“Everything was rocking and rolling until Sunday, and then our occupancy took a nose dive,” Rollins said. “As of Monday, we still had a lot of tourists in town. It was an exciting weekend here on the beach, but now, this is serious. We’re looking at possible hotel closures and furloughing staff, which we hate to do it, but it’s the reality of what’s going to happen. So, we’re hoping this thing passes quickly and we can return to normal as quickly as possible.”
Aedo said the bureau is working overtime to assess the damage and develop a relief plan: “Everything is upside down, and this is an unprecedented situation, but we’ll get through this together, as we’ve gotten through other major traumas.”
This crisis is “deeper and wider” for the tourism industry than the period following the 9/11 terrorism attacks, Aedo said. “It’s like 9/11 wrapped with Zika with the impact of the 2008 recession, and it’s all come together in a very tragic way. Our industry is getting the brunt of this initially, and because this industry is this community’s No. One industry, it’s going to reverberate throughout and already has.
“The hotel occupancy rate is around 20 to 21 percent right now based on those we have talked to, and needless to say, as the cruise capital of the world, to have that industry come to a halt is quite traumatic.”
Francisco Arocha, CEO and founder of HES Group, a hotel management company in Miami, told El Nuevo Herald he expected overall occupancy to drop 50% this year at his hotels.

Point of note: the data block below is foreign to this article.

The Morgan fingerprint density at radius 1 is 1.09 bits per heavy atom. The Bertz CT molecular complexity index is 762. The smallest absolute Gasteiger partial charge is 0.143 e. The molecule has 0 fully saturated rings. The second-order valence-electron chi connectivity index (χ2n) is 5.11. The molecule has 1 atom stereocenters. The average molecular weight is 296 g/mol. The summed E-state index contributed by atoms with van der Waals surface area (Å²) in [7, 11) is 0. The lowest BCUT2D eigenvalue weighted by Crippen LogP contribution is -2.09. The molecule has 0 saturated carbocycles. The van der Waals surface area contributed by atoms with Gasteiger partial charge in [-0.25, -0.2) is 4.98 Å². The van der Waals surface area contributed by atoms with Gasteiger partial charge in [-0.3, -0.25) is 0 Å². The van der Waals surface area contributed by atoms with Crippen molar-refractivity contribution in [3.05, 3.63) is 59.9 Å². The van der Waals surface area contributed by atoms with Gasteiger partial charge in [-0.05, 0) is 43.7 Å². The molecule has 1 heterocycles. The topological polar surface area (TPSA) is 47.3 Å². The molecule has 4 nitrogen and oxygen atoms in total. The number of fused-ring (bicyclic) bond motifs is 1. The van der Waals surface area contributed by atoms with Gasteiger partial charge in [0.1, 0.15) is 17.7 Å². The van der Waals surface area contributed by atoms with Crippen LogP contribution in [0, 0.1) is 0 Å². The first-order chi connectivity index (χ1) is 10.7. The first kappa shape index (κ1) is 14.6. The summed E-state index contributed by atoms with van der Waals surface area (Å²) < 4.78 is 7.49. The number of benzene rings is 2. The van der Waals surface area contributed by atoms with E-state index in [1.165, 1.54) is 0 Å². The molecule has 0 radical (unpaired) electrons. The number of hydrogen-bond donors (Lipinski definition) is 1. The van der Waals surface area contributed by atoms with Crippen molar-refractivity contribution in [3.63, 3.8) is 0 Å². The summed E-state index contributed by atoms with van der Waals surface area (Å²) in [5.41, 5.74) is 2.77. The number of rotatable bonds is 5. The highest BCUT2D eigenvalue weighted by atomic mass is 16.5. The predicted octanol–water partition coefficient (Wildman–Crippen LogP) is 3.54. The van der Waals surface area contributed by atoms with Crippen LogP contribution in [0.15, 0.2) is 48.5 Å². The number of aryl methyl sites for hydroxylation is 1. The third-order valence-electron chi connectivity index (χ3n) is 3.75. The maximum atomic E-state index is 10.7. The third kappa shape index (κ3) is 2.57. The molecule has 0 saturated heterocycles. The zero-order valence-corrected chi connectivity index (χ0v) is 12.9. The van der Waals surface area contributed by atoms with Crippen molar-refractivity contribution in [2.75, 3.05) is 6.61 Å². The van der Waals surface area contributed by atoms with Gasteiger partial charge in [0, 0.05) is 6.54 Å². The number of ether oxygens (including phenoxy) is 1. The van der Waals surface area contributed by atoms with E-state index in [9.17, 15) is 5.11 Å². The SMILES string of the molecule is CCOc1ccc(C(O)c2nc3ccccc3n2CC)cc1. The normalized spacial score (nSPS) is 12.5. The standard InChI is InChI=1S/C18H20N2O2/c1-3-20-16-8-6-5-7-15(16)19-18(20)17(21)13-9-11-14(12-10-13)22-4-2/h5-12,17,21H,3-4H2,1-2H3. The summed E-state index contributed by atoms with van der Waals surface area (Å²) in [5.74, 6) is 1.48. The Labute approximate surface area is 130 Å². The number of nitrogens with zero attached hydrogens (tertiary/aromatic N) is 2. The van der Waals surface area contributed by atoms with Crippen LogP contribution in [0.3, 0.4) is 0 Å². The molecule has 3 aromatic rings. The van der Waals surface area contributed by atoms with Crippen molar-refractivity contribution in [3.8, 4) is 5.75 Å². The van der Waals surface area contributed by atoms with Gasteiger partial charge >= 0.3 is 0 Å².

Jonathan Plutzik, chairman of The Betsy Hotel-South Beach, said that while business is “substantially under par,” the hotel does have guests and its food operation is open for takeout and delivery.
“Our first concern, frankly, is not the hotel, but all the vulnerable people in our community, They’re vulnerable to illness, and economic insecurity. .. The good news, if there is any sliver of good news, is that Miami Beach is very much a unique tourist destination. “
And, said Plutzik, “We are seeing some evidence that there are people that want to come to our part of the country, South Florida, Miami Beach, as a place to hide, for lack of a better word, as this thing unfolds. Everyone is choosing to be in lockdown someplace and we have one of the most pleasant environments in the country to do that...We have one of the great beaches in the world, it’s largely empty, so it’s a safe place to come walk and find some solace, peace, comfort as the rest of the world is swirling around. That’s something even the virus can’t take from us.”
The Fontainebleau on Miami Beach is also open. Wednesday, its famous ground floor was about one-third full as guests heading out for a run and trying to sort out their next moves. Cleaning crews were out in full force. But car valets and chauffeurs were noticeably idle: save for one woman waiting for her ride, her luggage spilled out in the driveway, there appeared to be nowhere to go.